About
Animal Facts
Common Name:
Honey Bee
Scientific Name:
Apis mellifera
Behavior:
  • Honey bees live in hives and each bee has a job.
  • A hive has only one queen bee. Her job is to lay eggs.
  • All worker bees are female. Male honey bees are called drones.
  • The stinger of honey bees is barbed. They can only sting once and die after stinging since they cannot pull the stinger out.
Diet:
Herbivore
Weight:
0.25 oz
Length:
0.6 in
Life Span:
1 yrs
Number of Young:
1,500 eggs per day
Habitats:
  • Caves and Subterranean
  • Desert
  • Forest
  • Grassland
  • Rocky Areas
  • Savanna
  • Shrubland
  • Wetlands
Fun Facts:
  • Life span varies with the bee's job. Queens live the longest at three to five years. Workers live two to four months. Drones (the males) only live a maximum of 90 days - and less if they breed!
  • Every hive has a dance floor. When a worker finds a new field of flowers, she does a special dance (the "waggle dance") to show the others where, and how far away, the blossoms are.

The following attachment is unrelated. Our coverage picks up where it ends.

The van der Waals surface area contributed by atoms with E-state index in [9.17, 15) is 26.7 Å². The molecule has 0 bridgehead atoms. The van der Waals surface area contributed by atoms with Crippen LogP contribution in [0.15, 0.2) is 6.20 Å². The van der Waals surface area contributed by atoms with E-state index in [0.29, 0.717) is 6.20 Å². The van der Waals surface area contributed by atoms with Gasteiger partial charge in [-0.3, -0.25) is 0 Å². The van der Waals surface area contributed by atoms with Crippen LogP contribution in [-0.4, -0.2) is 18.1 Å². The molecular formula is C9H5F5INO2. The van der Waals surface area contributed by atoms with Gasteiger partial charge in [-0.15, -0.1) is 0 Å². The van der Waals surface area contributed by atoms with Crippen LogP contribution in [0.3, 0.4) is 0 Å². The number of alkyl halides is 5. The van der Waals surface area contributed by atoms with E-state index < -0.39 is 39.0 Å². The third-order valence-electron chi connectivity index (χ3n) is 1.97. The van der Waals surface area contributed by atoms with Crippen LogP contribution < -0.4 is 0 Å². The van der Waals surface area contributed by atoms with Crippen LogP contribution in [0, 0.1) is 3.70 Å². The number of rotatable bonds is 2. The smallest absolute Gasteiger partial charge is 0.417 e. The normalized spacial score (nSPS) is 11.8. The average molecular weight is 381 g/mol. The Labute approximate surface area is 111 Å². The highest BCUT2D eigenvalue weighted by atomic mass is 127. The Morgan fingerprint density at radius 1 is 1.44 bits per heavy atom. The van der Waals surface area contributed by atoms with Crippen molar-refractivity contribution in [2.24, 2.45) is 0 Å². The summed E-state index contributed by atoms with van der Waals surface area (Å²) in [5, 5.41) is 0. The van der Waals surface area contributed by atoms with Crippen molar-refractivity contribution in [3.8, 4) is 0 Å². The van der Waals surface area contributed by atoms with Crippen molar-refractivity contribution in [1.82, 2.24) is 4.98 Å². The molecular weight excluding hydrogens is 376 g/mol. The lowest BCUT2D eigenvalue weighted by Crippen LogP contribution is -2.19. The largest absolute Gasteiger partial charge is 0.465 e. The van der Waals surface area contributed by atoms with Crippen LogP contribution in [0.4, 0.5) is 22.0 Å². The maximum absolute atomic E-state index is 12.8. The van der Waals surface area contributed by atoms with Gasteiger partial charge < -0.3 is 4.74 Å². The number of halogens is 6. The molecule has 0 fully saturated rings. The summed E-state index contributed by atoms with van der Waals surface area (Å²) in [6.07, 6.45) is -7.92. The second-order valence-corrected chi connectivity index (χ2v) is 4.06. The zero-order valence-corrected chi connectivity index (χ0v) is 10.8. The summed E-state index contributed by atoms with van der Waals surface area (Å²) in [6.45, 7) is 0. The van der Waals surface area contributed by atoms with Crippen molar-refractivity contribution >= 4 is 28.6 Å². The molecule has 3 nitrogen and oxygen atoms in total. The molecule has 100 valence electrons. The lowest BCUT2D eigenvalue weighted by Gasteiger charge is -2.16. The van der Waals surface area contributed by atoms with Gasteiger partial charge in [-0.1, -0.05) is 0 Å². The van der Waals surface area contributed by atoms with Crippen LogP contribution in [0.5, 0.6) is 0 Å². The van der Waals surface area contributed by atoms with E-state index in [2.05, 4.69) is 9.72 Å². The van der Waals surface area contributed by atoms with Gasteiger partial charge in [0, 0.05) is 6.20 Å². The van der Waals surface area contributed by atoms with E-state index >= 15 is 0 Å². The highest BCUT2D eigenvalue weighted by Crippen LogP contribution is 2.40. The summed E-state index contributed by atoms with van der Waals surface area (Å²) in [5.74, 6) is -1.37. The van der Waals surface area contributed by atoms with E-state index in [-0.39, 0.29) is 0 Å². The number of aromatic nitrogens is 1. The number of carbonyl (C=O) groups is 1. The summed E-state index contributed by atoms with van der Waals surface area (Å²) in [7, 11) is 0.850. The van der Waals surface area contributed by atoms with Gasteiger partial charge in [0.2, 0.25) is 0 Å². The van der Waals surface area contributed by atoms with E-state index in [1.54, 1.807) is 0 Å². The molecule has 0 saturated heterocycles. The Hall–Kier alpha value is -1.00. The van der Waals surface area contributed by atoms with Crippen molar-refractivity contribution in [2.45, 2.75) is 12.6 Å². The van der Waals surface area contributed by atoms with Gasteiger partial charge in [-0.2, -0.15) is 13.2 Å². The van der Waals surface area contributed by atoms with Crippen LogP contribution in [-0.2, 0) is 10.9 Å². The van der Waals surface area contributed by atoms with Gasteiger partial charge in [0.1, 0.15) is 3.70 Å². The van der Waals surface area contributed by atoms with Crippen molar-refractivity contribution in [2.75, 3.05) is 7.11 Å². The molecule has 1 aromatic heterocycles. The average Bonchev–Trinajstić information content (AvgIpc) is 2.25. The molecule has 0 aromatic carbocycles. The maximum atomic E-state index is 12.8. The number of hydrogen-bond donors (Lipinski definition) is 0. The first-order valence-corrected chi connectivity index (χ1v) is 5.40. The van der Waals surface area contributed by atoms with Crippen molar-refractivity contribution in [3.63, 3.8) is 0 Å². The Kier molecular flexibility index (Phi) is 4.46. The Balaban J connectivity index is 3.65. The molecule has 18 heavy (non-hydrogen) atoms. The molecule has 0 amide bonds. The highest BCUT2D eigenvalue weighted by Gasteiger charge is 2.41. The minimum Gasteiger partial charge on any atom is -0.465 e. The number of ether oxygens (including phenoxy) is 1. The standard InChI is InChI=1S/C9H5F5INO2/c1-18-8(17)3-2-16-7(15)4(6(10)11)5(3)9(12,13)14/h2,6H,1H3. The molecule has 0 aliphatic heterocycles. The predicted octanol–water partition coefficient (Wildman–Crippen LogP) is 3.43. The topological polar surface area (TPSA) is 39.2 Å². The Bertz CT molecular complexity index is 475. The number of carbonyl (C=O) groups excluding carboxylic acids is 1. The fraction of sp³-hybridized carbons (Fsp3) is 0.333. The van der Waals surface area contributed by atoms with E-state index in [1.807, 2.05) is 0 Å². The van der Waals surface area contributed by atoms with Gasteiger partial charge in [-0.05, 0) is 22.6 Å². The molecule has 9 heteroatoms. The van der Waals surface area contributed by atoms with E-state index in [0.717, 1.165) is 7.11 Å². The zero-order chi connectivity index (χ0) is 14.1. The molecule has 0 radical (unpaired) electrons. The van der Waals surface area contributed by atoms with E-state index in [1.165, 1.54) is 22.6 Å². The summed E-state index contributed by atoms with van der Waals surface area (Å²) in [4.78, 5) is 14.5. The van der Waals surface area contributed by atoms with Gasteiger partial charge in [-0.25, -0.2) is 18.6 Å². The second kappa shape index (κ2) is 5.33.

• Using their wings, workers fan drops of water on the hive floor to air condition their home in summer.
  • Honey bees pollinate many of our foods, such as apples, watermelons and, yes, broccoli. Without bees we would lose many of the foods we enjoy today.
  • Honey bees were brought to America from Europe by the early settlers.
  • They have made honey from flowering plants for 10 to 12 million years.
Threats:
  • Habitat Loss
  • Pollution
Endangered Status
Endangered Status
  • Extinct in Wild (EW)
  • Critically Endangered (CR)
  • Endangered (EN)
  • Vulnerable (VU)
  • Near Threatened (NT)
  • Least Concern (LC)
  • Not Evaluated (NE)

Insect populations are declining across the world. One iconic species that have suffered steep declines in recent decades is the monarch butterfly. One of the reasons for these declines is a lack of food and shelter during their annual journey between the northern United States and Mexico. To support migratory monarchs during their annual migration, the North Carolina Zoo has set up several Monarch  Waystations. The Zoo’s Waystations were carefully planned to support the monarchs through all their life stages. The Zoo is currently experimenting with different plant mixes to better understand which plants are most liked by the monarchs, as well as other pollinating insects visiting the Zoo grounds. You can read more about the Zoo’s work on wild pollinators below, under related resources.

The honey bee hive allows guests to observe a bee hive and learn about their behaviors while seeing them in a safe, natural setting.  The bees use native plants throughout the Zoo to gather nectar and pollen from.  We did plant some bee-friendly plants in the area as well.